What You Need to Know About the New Sickle Cell Gene Therapy Treatments

Learn why a 12-year-old boy’s first days of cutting-edge gene therapy treatment have sickle cell disease (SCD) researchers all over the world so eager to explore.

By Ability Central

8 May, 2024

A young, male African American doctor with a beard and a short ponytail checks a young Black boy's joints for mobility issues during a regular sickle cell disease checkup while the boy's mother, a young Black woman with her hair in a braided ponytail, watches from a distance and a female nurse in blue scrubs takes notes.

Sickle cell disease, also called sickle cell anemia or SCD, is a rare genetic blood disease that affects around 100,000 people in the US alone. The pain, exhaustion, and communication difficulties caused by SCD are difficult to manage, let alone cure. 

For decades, researchers have worked hard to find a cure for SCD. At the end of 2023, the Federal Drug Administration (FDA) approved two new SCD gene therapy treatments in a landmark win for people with SCD. In May of 2024, a 12-year-old boy in Washington became the first person in the world to try this cutting-edge gene therapy, and the medical world is watching closely.

So, what exactly is sickle cell disease? And why are the new SCD treatments so important? Let’s dive in.

What is sickle cell disease?

Sickle cell disease (SCD) is an inherited blood disease that impacts hemoglobin, the protein that helps red blood cells (RBCs) carry oxygen. SCD-warped hemoglobin morphs RBCs from their usual round shape into a curved C-shape (like the blade on a farming tool called a "sickle”).

These warped red blood cells stick to each other in blood vessels, causing excruciatingly painful blockages that can lead to serious health complications or even death.

SCD can cause:

  • Stroke
  • Blood clots
  • Anemia (not enough RBCs in the blood)
  • Avascular necrosis (bone tissue dying from lack of oxygen)
  • Ulcers
  • Pulmonary hypertension (high blood pressure in the lungs)
  • Vision loss
  • Organ damage, particularly to the liver, spleen, and kidneys 
  • Acute chest syndrome (life-threatening lung blockages)
  • Inflammation and painful swelling, particularly in the hands and feet 

How does sickle cell affect communication?

SCD can be extremely isolating. A major SCD symptom called a “pain crisis” or vaso-occlusive crisis (VOC) is characterized by pain so intense it requires a hospital stay and strong narcotic pain medications. People experiencing pain crises are sometimes overwhelmed to the point where they can’t talk.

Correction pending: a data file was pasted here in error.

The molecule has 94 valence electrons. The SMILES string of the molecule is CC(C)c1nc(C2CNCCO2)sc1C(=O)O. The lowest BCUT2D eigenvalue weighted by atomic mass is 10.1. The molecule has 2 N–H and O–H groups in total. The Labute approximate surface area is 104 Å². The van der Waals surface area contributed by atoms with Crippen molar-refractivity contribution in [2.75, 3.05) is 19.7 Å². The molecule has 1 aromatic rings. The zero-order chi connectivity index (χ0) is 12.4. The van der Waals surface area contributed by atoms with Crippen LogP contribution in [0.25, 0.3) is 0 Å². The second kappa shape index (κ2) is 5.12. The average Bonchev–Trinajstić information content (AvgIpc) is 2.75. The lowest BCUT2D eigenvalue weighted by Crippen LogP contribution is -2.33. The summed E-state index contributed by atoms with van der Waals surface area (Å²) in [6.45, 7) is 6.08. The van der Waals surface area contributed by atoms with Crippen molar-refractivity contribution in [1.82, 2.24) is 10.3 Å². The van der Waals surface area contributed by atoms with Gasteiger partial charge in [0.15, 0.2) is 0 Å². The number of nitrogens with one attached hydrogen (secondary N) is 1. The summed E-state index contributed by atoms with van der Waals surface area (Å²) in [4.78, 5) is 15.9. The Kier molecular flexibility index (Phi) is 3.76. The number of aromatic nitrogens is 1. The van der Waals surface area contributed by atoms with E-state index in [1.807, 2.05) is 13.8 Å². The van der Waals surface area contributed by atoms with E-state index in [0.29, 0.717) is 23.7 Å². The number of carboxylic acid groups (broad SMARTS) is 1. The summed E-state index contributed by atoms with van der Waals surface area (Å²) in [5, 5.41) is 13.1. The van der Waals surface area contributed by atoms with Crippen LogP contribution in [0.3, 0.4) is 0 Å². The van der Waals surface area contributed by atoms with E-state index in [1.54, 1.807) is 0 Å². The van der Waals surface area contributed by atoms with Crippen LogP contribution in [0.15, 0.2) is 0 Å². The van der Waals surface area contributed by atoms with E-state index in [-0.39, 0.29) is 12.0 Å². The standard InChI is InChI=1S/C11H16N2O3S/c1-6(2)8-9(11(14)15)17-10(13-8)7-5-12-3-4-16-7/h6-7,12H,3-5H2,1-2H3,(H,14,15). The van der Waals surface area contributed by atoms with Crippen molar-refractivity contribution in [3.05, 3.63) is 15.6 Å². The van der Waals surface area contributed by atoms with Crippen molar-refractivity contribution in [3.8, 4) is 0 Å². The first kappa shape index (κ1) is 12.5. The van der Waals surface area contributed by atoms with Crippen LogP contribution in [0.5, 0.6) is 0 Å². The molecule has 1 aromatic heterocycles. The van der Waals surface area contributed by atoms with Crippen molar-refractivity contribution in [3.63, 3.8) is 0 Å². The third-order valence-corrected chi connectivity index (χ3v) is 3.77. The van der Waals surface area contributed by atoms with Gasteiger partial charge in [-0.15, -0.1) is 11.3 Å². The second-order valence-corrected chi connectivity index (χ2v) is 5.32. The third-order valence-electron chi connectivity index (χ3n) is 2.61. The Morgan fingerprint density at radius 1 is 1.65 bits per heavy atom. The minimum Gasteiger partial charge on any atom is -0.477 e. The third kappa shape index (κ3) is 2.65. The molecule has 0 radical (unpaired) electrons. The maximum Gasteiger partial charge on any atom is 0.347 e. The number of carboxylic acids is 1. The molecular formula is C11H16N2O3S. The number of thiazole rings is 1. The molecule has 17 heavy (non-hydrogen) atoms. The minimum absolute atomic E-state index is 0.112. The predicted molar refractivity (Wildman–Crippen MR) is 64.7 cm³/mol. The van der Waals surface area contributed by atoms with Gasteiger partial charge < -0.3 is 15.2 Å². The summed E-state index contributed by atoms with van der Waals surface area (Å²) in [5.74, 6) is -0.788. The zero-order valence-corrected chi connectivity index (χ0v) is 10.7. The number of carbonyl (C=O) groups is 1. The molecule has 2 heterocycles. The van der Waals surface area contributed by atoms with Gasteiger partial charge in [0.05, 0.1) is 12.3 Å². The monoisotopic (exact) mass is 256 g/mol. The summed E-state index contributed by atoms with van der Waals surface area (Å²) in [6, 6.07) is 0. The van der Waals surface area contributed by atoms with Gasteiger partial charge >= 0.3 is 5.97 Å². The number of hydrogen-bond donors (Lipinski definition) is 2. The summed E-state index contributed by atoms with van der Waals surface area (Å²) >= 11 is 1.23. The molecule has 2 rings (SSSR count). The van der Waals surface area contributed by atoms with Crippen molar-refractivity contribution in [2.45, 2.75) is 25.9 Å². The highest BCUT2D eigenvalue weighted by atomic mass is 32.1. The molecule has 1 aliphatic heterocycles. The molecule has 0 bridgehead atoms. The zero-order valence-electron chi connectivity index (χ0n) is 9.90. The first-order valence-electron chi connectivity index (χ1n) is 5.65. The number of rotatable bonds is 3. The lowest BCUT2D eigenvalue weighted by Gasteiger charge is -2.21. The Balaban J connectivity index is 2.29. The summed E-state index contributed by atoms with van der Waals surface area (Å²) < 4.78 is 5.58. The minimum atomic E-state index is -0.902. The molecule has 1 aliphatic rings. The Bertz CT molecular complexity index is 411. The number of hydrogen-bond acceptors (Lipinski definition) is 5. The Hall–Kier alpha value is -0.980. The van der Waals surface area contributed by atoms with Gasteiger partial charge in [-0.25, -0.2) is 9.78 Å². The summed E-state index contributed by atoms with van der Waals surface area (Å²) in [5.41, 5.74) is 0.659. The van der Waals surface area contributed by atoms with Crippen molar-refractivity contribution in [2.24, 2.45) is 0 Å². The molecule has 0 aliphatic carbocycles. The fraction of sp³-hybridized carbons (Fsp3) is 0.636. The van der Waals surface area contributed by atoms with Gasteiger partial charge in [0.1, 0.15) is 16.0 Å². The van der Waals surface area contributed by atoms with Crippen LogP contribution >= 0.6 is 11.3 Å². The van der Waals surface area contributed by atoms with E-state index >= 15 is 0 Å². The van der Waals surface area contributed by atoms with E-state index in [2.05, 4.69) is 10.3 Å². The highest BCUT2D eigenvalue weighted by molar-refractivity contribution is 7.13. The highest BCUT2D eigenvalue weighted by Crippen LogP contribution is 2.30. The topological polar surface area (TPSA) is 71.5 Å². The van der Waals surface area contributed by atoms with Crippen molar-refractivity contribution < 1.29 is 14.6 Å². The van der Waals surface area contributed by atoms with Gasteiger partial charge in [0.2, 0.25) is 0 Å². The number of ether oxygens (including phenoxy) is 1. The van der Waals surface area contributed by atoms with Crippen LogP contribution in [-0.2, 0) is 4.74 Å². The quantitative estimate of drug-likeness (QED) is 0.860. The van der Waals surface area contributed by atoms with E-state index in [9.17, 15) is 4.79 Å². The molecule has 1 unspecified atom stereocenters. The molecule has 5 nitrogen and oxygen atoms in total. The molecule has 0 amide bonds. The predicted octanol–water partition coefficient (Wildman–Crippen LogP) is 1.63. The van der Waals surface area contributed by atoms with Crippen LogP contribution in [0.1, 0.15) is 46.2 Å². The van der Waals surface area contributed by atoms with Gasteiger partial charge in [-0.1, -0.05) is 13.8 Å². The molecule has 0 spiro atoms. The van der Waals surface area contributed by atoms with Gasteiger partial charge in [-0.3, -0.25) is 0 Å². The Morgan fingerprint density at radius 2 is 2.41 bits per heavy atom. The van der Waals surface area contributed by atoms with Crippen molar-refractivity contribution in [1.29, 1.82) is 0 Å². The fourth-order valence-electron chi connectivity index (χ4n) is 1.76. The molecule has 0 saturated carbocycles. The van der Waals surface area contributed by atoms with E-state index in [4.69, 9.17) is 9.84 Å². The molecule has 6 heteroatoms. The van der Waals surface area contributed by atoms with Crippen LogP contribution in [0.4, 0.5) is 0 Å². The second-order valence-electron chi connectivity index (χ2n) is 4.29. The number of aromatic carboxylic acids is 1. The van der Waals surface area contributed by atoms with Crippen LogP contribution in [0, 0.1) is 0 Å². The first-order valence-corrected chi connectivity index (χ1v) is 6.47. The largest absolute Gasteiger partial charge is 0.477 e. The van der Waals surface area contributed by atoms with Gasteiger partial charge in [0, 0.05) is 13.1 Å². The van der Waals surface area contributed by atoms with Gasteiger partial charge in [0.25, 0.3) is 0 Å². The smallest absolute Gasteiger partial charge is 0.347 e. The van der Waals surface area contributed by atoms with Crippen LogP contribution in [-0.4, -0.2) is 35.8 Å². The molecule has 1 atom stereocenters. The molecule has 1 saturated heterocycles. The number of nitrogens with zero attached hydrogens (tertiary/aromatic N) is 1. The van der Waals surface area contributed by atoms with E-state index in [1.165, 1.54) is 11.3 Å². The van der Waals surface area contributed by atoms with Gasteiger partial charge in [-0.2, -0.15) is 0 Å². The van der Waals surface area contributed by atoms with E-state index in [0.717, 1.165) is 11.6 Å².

Sickle cell affects:

  • Mobility and dexterity. Swelling in the hands and feet, bone damage, and trigger avoidance may lead to sedentary lifestyles.
  • Vision loss when blood clots affect the retina.
  • Anemia. Lack of healthy RBCs causes exhaustion, irritability, and shortness of breath.
  • Organ function. When damaged, kidneys, spleens, and livers can cause other health issues like jaundice.
  • Social life. SCD symptoms and pain crises can be triggered by simple things like weather changes, exercise, stress, or high altitude, making it hard to attend work, school, or social outings with friends. 

Many people with SCD struggle to feel like they’re part of the world around them, especially when forced to sit out of activities their loved ones enjoy.  

What are the new sickle cell gene therapy treatments? 

Historically, sickle cell treatment focuses on pain management and trigger avoidance. Some medications alleviated symptoms or reduced the frequency of pain crises, but nothing “cured” SCD. 

New gene therapy treatments offer a possible path to a cure. Both treatments take stem cells from bone marrow and genetically modify them in specialized labs. 

One treatment adds a “good hemoglobin” gene to patients’ DNA so that RBCs can form normally. The other uses the Nobel Prize-winning gene editing tool CRISPR to “snip” mutations out of DNA and coerce stem cells to create healthy RBCs. 

Both treatments teach the body how to manufacture healthy red blood cells, essentially curing SCD.

Why are researchers so excited about the new sickle cell treatments? 

12-year-old boy named Kendric Cromer is the first person in the world to start the groundbreaking “good hemoglobin” SCD treatment outside of clinical trials. (The companies behind the CRISPR therapy have not yet said whether they’ve started treatments.)

Millions of people in countries with limited access to healthcare live with the disease, which disproportionately affects Black people and people of African descent. Right now, the $3.1 million gene therapy cost is prohibitive for people without health insurance and federal coverage like Medicaid.

But results from Kendric’s treatment will help better inform the process and, hopefully, mark another step forward in making gene therapy accessible to anyone who has SCD, regardless of income or location.

How could new sickle cell gene therapy treatments help people with communication disabilities?

Any treatments that expand the capabilities of gene therapy could point to an exciting future for people with communication disabilities. 

Advances in SCD therapy could lead to new treatments for conditions like:

Where can I get more information about sickle cell?

We’re a long way off from gene therapy for all inherited diseases, but you can understand why the new SCD treatments are so exciting.

Sickle cell gene therapy isn’t just an exciting first step for Kendric Cromer’s family. It could be the start of a new generation of medical discoveries.

To learn more about sickle cell disease, see: 

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